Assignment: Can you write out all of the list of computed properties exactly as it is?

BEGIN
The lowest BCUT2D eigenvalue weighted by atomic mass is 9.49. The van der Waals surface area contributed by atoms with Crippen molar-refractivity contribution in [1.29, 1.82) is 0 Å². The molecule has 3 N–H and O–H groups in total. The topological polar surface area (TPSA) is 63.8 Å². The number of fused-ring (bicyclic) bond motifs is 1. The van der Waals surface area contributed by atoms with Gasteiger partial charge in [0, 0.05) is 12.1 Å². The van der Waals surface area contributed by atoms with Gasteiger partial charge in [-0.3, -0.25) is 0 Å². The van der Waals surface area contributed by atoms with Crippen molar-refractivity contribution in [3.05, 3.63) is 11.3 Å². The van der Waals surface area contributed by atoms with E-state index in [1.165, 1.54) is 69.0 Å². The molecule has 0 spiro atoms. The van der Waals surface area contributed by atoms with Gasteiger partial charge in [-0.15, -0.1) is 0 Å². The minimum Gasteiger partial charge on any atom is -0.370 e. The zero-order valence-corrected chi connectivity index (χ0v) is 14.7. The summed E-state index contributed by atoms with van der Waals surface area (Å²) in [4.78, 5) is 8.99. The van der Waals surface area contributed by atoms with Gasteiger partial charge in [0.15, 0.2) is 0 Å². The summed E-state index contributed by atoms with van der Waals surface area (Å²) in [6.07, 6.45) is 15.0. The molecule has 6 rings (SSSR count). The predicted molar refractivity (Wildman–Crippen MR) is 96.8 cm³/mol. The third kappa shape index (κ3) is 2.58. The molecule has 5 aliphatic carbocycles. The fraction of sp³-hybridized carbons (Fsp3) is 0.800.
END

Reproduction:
The lowest BCUT2D eigenvalue weighted by atomic mass is 9.49. The van der Waals surface area contributed by atoms with Crippen molar-refractivity contribution in [1.29, 1.82) is 0 Å². The molecule has 3 N–H and O–H groups in total. The topological polar surface area (TPSA) is 63.8 Å². The number of fused-ring (bicyclic) bond motifs is 1. The van der Waals surface area contributed by atoms with Gasteiger partial charge in [0, 0.05) is 12.1 Å². The van der Waals surface area contributed by atoms with Gasteiger partial charge in [-0.3, -0.25) is 0 Å². The van der Waals surface area contributed by atoms with Crippen molar-refractivity contribution in [3.05, 3.63) is 11.3 Å². The van der Waals surface area contributed by atoms with E-state index in [1.165, 1.54) is 69.0 Å². The molecule has 0 spiro atoms. The van der Waals surface area contributed by atoms with Gasteiger partial charge in [-0.15, -0.1) is 0 Å². The minimum Gasteiger partial charge on any atom is -0.370 e. The zero-order valence-corrected chi connectivity index (χ0v) is 14.7. The summed E-state index contributed by atoms with van der Waals surface area (Å²) in [4.78, 5) is 8.99. The van der Waals surface area contributed by atoms with Gasteiger partial charge in [0.15, 0.2) is 0 Å². The summed E-state index contributed by atoms with van der Waals surface area (Å²) in [6.07, 6.45) is 15.0. The molecule has 6 rings (SSSR count). The predicted molar refractivity (Wildman–Crippen MR) is 96.8 cm³/mol. The third kappa shape index (κ3) is 2.58. The molecule has 5 aliphatic carbocycles. The fraction of sp³-hybridized carbons (Fsp3) is 0.800.